Gladd’s discussion of how believers are priests was poignant to me because it overlapped with things I have been thinking about in my own personal reading of Scripture. In the Old Testament, God’s presence had to be carefully managed, for it could be deadly to those who were impure. Gladd says that God’s presence is even greater for Christians, and that Christians, as priests, should be vigilant in being spiritually pure. I wonder how God’s presence is greater for Christians, however: Christians usually need not fear God striking them dead for some mis-step. God’s presence seemed to be more palpable for Old Testament Israel. Gladd tries to address this question but fails to do so as clearly or substantially as he could have.

I disagree somewhat with Gladd’s argument about the restoration of Israel. Gladd does not seem to foresee an eschatological restoration of the physical nation of Israel, for he states that this was not predicted in the Old Testament. What the Old Testament predicted was the restoration of a remnant, not the entire nation with its institutions. Glass is trying to argue that the church is Israel, but his argument, as it stands, does not work. The Old Testament depicts the restoration of Israel and its institutions to her land: monarchy, priesthood, Temple, possession of land, dispossession of enemies. God will build this nation on a remnant—-those who are left after his judgment—-but God is still restoring the nation itself.

This book is still charming and edifying, in its own way.

I received a complimentary copy of this book from the publisher. My review is honest.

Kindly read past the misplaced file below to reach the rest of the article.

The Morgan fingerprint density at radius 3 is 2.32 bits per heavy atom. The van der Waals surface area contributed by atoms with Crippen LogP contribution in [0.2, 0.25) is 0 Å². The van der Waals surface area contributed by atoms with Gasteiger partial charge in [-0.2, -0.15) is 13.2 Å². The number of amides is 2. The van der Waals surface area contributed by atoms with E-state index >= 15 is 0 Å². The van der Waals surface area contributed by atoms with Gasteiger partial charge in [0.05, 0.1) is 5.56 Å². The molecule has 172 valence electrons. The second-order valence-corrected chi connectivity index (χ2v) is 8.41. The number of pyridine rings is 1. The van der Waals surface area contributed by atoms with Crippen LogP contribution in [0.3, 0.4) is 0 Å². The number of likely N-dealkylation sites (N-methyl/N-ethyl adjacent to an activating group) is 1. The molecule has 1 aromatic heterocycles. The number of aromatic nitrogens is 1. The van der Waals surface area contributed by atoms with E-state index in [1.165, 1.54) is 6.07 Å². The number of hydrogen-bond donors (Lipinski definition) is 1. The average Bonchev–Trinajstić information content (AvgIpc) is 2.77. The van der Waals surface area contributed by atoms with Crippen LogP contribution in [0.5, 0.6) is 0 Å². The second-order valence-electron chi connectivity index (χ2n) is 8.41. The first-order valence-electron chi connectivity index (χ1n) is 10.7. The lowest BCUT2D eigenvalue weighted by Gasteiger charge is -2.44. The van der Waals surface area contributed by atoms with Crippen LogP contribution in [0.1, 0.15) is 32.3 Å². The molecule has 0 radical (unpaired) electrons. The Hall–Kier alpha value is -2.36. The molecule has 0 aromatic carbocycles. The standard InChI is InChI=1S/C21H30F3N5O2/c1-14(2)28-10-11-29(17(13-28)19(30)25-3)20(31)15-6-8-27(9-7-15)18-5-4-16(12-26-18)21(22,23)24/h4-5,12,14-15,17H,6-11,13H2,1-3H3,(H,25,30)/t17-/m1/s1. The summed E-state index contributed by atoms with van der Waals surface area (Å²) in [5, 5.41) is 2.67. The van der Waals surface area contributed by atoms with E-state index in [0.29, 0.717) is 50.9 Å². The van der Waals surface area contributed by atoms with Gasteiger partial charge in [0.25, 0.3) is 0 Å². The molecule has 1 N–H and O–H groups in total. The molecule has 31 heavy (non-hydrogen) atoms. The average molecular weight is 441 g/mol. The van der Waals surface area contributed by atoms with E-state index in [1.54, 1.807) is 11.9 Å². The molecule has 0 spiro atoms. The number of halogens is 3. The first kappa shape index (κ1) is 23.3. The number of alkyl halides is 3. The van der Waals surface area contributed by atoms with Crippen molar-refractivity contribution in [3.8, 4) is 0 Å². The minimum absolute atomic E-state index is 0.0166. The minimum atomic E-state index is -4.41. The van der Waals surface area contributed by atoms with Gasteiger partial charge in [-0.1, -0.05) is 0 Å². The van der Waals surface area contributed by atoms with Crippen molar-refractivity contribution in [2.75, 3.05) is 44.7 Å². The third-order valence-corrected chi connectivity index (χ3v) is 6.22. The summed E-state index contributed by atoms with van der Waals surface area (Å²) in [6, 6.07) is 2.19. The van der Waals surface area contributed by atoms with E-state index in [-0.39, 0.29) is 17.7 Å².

Sunday, February 2, 2020

Church Write-Up: Ritual, the Soul, and Different Emphases

Here are some items from this morning’s church activities and also Wednesday’s adult Bible study.

A. Wednesday’s adult Bible study and the pastor’s sermon this morning revolved around the story and prayer of Simeon in Luke 2:21-35. The pastor likened Simeon’s blessing of Jesus in the Temple with the Eucharist. God came to the Temple in Luke 2:21-35, and God comes to the Eucharist in, with, and under the bread and the wine. This is a Lutheran church.

B. The pastor’s youth message and sermon this morning used Simeon’s statement about Jesus being a light to the Gentiles to talk about light. Light shines on the masks that we wear, casting shadows. It confronts our notion that we are doing all right in terms of the Christian life, but it also fills the hole in our hearts terms of our desires for meaning and ritual. The pastor talked about Groundhog’s Day and how people get up early in the morning to seek guidance from a scared groundhog. He lamented that parents do not take their children to church in the name of letting the children decide for themselves what to believe, but the result is the kids are not exposed to Christianity, and the world pushes them into its values. They may still have a desire for ritual and meaning, but they seek it in Groundhog’s Day.

C. The Sunday School class that I am attending is using John Ortberg’s Soul Keeping. Ortberg told the story about how he was becoming renowned, successful, and respected in his church life, but he felt that his internal life was lagging behind. He corresponded with Dallas Willard and hoped that Willard’s prominence would boost his own prominence. Upon meeting Willard, Ortberg was surprised at how Willard was fully present to him, listening to him even when the phone was ringing. He learned from Willard about the soul. According to Ortberg, the soul is not merely consciousness but is what provides coherence to the various facets of us—-thoughts, feeling, body, appetites—-making me me and you you. The soul can be healthy and balanced or unhealthy and out of balance. A significant stumblingblock to the soul is hurry, which flows from worry. When we slow down, we can connect with God, become more at ease, and be more present to others. Another problem is that society has moved from a focus on family and society to a focus on the self, and the self cannot bear the weight people place on it, resulting in depression.

D. The pastor on Wednesday addressed the apparent contradictions between Luke and Matthew. Luke wants to feature the highlights of Jesus’s life and growth and thus talks about his circumcision as a baby: the point here is that Jesus kept the law on our behalf and thus was our Savior. Matthew’s point is that Jesus fulfilled Israel’s history, so he presents Jesus coming out of Egypt, as Israel did.